I'm very, very serious about this. We have watched the Democrats collapse in front of the Republicans over civil rights, drug laws, health care, tax cuts for the wealthy, and war. When you have a chance to vote for a Green, particularly when doing so doesn't help a Republican, you must do it.

Good coverage of NY Politics, including the poll numbers, can be found on

A poet salutes his friend.

Paul Wellstone was an unlikely politician in a place like Minnesota — land of walleyes, cornfields and phlegmatic Scandinavians. He was an urban Jew, son of immigrants, a college professor at the fanciest of Minnesota's private colleges. And, probably worst of all for his non-talkative constituents, he was a passionate orator, a skilled rouser of rabble over issues he loved and an unapologetic populist liberal.

Senator Paul Wellstone, his wife Sheila, daughter Marcia, and five others
were killed today in a small plane crash near Eveleth, Minnesota.

The Senator was one of our most courageous and progressive legislators, and we have very very few.

His death is a tremendous tragedy for the nation and the world.

Gosh, and I thought it was just their cars and SUVs that were offensive.

Chevrolet, a division of General Motors, is title sponsor of the monthlong 16-city Come Together and Worship Tour, which begins on Nov. 1 in Atlanta. The tour will feature two acts in the fast-growing genre known as contemporary Christian music, W. Michael Smith and Third Day, along with a Texas pastor, the Rev. Max Lucado.

When Chevrolet announced its sponsorship, a news release described Mr. Lucado as a "world-renowned author." But, as The Detroit Free Press said in an article yesterday, Mr. Lucado will be preaching on stage between the musical acts of the show. The shows will also include the distribution of evangelical literature to audience members. As a result, some find Chevrolet's association with such a tour disturbing.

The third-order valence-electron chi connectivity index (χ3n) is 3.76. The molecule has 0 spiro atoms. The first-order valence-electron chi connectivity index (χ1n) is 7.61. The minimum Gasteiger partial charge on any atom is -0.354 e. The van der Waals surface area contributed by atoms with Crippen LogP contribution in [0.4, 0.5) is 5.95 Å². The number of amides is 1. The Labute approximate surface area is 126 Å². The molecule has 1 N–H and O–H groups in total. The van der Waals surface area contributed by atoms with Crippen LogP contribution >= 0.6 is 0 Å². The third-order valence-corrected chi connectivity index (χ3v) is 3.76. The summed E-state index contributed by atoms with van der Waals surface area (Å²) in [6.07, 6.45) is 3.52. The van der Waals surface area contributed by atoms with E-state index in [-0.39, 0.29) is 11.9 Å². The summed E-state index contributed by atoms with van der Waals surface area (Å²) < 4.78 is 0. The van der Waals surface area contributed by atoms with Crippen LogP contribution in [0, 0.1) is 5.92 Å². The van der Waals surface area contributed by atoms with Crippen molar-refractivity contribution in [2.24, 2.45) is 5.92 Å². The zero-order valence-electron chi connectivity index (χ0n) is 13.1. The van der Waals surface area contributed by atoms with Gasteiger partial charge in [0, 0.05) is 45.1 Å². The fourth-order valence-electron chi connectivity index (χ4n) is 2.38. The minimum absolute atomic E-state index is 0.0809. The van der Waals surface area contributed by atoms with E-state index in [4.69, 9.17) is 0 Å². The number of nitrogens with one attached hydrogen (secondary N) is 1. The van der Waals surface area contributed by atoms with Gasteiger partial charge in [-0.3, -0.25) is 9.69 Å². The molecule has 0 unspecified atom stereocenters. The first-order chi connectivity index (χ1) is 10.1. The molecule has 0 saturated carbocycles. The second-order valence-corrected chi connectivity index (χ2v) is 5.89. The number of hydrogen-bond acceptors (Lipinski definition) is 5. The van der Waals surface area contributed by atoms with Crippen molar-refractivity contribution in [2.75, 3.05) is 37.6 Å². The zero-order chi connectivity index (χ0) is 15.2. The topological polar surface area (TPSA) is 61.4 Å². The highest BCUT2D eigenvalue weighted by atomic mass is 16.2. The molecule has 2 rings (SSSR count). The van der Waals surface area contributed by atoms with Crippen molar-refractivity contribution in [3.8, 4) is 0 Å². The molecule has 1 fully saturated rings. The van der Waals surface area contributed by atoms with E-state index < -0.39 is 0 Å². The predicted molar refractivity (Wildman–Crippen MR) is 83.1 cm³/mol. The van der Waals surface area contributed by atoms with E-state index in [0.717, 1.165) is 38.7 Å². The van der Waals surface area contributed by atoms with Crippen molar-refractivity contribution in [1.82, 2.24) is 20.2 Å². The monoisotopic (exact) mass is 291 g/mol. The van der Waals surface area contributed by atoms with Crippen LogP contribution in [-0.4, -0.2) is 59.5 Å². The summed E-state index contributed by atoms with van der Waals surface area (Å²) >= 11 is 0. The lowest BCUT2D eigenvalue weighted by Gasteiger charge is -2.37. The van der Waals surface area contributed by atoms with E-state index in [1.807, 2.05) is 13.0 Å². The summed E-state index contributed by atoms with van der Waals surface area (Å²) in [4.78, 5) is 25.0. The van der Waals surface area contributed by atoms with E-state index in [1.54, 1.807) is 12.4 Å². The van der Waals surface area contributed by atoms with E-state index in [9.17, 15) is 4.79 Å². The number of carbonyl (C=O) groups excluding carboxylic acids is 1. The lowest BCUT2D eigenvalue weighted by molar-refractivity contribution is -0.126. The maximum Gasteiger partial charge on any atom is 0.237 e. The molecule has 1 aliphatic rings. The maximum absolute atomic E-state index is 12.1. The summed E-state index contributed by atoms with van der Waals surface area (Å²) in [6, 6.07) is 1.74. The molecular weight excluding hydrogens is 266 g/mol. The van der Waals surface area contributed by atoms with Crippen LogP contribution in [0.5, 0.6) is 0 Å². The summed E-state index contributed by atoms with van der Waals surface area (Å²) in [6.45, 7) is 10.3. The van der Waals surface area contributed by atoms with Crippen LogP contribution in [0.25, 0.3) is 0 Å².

But there's even more.
The sponsorship is to be augmented by Chevrolet with a monthlong promotional program to some consumers on the concert stops, inviting them to take test drives at local Chevrolet dealerships where they can get free CD's featuring songs by Mr. Smith and Third Day and an audio version of a chapter from Mr. Lucado's new book, "A Love Worth Giving."

There are complementary promotions sponsored by a national chain known as Family Christian Stores along with general retailers like the Sam's Club and Wal-Mart divisions of Wal-Mart Stores, Borders and Books-A-Million.

These are our children!

Activists demonstrated inside and outside of the UN General Assembly yesterday, where they shouted, "No war in Iraq!"